How Highly Do You Value Your CV?
Have a quick think now about the most important documents in your life. You know the ones – hidden in the back of a drawer or cupboard that create a moment of panic every now again, when for a split second, you can’t recall that ultra-safe place you put them.
Did you think, “an up to date CV”? I am guessing not!
But why not?
Unless you’re “in the zone” of job-hunting, you always think of your CV as being something that you don’t need to worry about, or devote any of your valuable time to. However, these days, more and more recruiters – myself included – spend much of our time targeting passive candidates, rather than relying on job adverts. Passive candidates are people who are not actively job-hunting, but those of you who would be open to looking at a suitable or attractive opportunity should it happen to land on your online lap – just at the moment you didn’t get that pay rise you felt you deserved!
Rather than having that moment of panic, where you need to update and send over your CV that night for a role where interviews have already started (meaning you will no doubt make a few typos and fail to evidence just how far you have come in the last few years), why not keep your CV updated once every few months? This means that with a minimum of effort it will be ready for a successful launch at short notice – just in case!
It really is very important
Pause for a moment and think about how much your CV can or has influenced and steered not only your career path, but also your life. That may sound a bit dramatic, but there will be multiple times in your life when your CV has, or will, determine your life choices and opportunities. Those that will present themselves and those that won’t. We have all had those “what if” job or career conversations with our friends down the pub. ”What if I’d gotten that interview at Google?”
As a recruiter, I probably see around twenty CVs a day, and of those, I would estimate that a maximum of five of them will actually be good. And by “good”, I mean the quality of the CV layout, spelling, grammar, succinctness and inclusion of relevant detail, to name but a few. This is not based on the candidate’s career level. It is true to say that some CVs may make a candidate seem better than they actually are, but the vast majority definitely undersell the person they’re introducing to the relevant recruiter or hiring manager.
Why the lack of good CVs?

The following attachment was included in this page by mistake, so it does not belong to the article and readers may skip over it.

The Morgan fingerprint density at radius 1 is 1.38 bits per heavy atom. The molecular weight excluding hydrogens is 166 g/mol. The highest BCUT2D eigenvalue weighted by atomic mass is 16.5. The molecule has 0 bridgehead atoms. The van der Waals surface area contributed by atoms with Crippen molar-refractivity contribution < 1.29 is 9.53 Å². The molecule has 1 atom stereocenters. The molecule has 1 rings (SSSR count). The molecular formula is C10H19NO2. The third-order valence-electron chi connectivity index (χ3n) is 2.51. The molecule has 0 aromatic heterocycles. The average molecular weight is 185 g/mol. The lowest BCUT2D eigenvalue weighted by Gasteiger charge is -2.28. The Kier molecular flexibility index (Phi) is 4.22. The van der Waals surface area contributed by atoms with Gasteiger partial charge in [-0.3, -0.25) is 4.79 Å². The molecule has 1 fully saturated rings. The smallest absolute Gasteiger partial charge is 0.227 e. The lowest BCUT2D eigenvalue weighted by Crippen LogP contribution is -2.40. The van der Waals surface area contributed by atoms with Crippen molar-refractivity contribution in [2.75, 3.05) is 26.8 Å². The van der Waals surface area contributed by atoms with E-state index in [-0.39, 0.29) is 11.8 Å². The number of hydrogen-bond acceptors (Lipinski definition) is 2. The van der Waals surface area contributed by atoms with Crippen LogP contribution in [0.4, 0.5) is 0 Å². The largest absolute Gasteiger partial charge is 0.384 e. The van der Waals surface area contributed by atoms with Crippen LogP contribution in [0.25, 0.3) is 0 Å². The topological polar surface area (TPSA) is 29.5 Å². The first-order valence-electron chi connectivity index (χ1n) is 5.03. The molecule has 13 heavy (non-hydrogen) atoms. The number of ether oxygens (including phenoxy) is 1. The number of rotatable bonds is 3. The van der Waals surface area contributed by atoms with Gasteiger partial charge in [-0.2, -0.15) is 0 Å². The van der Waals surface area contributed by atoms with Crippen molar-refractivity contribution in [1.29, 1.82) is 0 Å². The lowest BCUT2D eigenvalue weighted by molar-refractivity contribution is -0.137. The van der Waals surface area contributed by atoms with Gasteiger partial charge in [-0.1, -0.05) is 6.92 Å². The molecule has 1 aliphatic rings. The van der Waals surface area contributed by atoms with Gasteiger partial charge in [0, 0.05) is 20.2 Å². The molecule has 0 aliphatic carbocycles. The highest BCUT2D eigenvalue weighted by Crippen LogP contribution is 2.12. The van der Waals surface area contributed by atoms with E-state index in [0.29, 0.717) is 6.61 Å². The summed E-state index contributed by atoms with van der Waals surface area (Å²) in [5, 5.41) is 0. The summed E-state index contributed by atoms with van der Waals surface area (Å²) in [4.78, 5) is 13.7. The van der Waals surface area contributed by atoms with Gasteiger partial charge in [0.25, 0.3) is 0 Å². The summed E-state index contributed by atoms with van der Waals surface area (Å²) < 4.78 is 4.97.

This is mainly down to one thing – laziness! For some reason, most people can’t be bothered to invest time in making their CV stand out from the crowd. Most people put their CV together when they’re first applying for jobs and then just add to the same version over time. These are the same people that use the scattergun approach to job hunting, sending out their uninspiring CVs to hundreds of job adverts and then wondering why they don’t hear anything back. Recruitment and job-hunting shouldn’t be a numbers game.
Research suggests that each CV is looked at for a maximum of six seconds before the person reviewing it decides whether it goes into the yay, nay or maybe pile. There are those CVs that say ”Hey, look at me! Aren’t I great and easy to read! You’re interested in me and want to read more don’t you?” The rest will say, ”Look at me. I’m four full sides of small black, same sized font text – most of which you won’t find interesting or relevant to this opportunity.” I don’t need six lines on a job you did fifteen years ago, or your GCSE results twenty years ago, and I might even find an old phone number or email address that hasn’t been used in two years! We all know which pile these CVs will end up on…
Don’t even get me started on making sure you use a professional sounding personal email address. As much as “hunglikeadonkey” or “sexysarah” might cause a minor moment of amusement, they will only accelerate your CV into the “nay” pile – and yes, those were both real examples. The same applies to the filename you give your CV when emailing it. If you’re applying for a job this week, please don’t email me a file called, “New CV – 2012”.
In this digital climate, there really are no excuses for having a poor CV! You no longer need to look on a cork board on the wall of your local fish and chip shop for a business card from someone wanting £299 to write your CV for you.
Thanks to companies like hashtagCV that will help you create an amazing looking CV for a low cash outlay, this can all be done to a professional standard, without an expensive outlay. Then, once you have your great looking CV, take more time to think about the companies and jobs you want to apply to, and make more effort with your application. Be the tortoise, not the hare on this occasion, and you will be amazed at how many more positive responses you start getting.
Finally, think carefully about the structure of your CV. By getting the order of information right, you will maximise your chance of success in those all-important first six seconds! I am always amazed at how many people still put their degree qualification, key skills, or their “about me” profile near the end of their CV. These should be in the top half of page one people!
Come on everybody, put more effort in! Make better use of online resources like hashtagCV and make your CV a high priority document! Every time you achieve something, be it a promotion, a new key skill, a qualification, etc; make a point of adding it straight to CV. You never know when your next great opportunity will arrive – and you want to be ready for it!
I hope you found the above useful and interesting. That’s all from me for now as I’m off on a relaxing European break. Now where did I put my passport?